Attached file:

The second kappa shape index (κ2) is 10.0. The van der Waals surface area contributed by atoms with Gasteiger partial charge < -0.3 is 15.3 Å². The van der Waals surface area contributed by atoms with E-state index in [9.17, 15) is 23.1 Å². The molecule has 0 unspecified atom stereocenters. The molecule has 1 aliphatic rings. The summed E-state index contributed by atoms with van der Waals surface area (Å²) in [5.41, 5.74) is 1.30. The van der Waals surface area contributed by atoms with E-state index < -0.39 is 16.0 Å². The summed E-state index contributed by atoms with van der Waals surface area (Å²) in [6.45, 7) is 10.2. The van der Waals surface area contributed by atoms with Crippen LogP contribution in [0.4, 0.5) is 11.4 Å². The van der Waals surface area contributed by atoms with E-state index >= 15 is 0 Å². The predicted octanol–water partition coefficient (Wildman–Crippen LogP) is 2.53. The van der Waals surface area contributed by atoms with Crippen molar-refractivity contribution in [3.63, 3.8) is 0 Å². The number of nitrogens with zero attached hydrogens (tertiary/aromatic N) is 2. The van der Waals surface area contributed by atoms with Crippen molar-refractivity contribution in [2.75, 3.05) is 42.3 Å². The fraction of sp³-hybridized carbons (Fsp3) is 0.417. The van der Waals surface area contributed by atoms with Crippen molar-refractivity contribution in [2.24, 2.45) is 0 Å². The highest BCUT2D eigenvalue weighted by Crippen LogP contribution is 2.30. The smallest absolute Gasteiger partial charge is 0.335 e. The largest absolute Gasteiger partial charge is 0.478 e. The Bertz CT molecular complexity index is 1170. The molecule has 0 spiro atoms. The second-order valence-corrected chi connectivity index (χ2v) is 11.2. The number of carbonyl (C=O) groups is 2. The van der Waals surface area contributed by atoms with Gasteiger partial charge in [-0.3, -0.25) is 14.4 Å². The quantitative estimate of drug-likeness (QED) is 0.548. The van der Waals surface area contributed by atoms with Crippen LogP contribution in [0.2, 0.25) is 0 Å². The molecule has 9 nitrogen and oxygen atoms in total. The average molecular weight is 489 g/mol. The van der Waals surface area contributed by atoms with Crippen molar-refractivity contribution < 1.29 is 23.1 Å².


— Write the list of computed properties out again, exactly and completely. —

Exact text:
The second kappa shape index (κ2) is 10.0. The van der Waals surface area contributed by atoms with Gasteiger partial charge < -0.3 is 15.3 Å². The van der Waals surface area contributed by atoms with E-state index in [9.17, 15) is 23.1 Å². The molecule has 0 unspecified atom stereocenters. The molecule has 1 aliphatic rings. The summed E-state index contributed by atoms with van der Waals surface area (Å²) in [5.41, 5.74) is 1.30. The van der Waals surface area contributed by atoms with E-state index < -0.39 is 16.0 Å². The summed E-state index contributed by atoms with van der Waals surface area (Å²) in [6.45, 7) is 10.2. The van der Waals surface area contributed by atoms with Crippen LogP contribution in [0.4, 0.5) is 11.4 Å². The van der Waals surface area contributed by atoms with E-state index >= 15 is 0 Å². The predicted octanol–water partition coefficient (Wildman–Crippen LogP) is 2.53. The van der Waals surface area contributed by atoms with Crippen molar-refractivity contribution in [3.63, 3.8) is 0 Å². The number of nitrogens with zero attached hydrogens (tertiary/aromatic N) is 2. The van der Waals surface area contributed by atoms with Crippen molar-refractivity contribution in [2.75, 3.05) is 42.3 Å². The fraction of sp³-hybridized carbons (Fsp3) is 0.417. The van der Waals surface area contributed by atoms with Crippen molar-refractivity contribution in [2.24, 2.45) is 0 Å². The highest BCUT2D eigenvalue weighted by Crippen LogP contribution is 2.30. The smallest absolute Gasteiger partial charge is 0.335 e. The largest absolute Gasteiger partial charge is 0.478 e. The Bertz CT molecular complexity index is 1170. The molecule has 0 spiro atoms. The second-order valence-corrected chi connectivity index (χ2v) is 11.2. The number of carbonyl (C=O) groups is 2. The van der Waals surface area contributed by atoms with Gasteiger partial charge in [-0.3, -0.25) is 14.4 Å². The quantitative estimate of drug-likeness (QED) is 0.548. The van der Waals surface area contributed by atoms with Crippen LogP contribution in [0.2, 0.25) is 0 Å². The molecule has 9 nitrogen and oxygen atoms in total. The average molecular weight is 489 g/mol. The van der Waals surface area contributed by atoms with Crippen molar-refractivity contribution < 1.29 is 23.1 Å².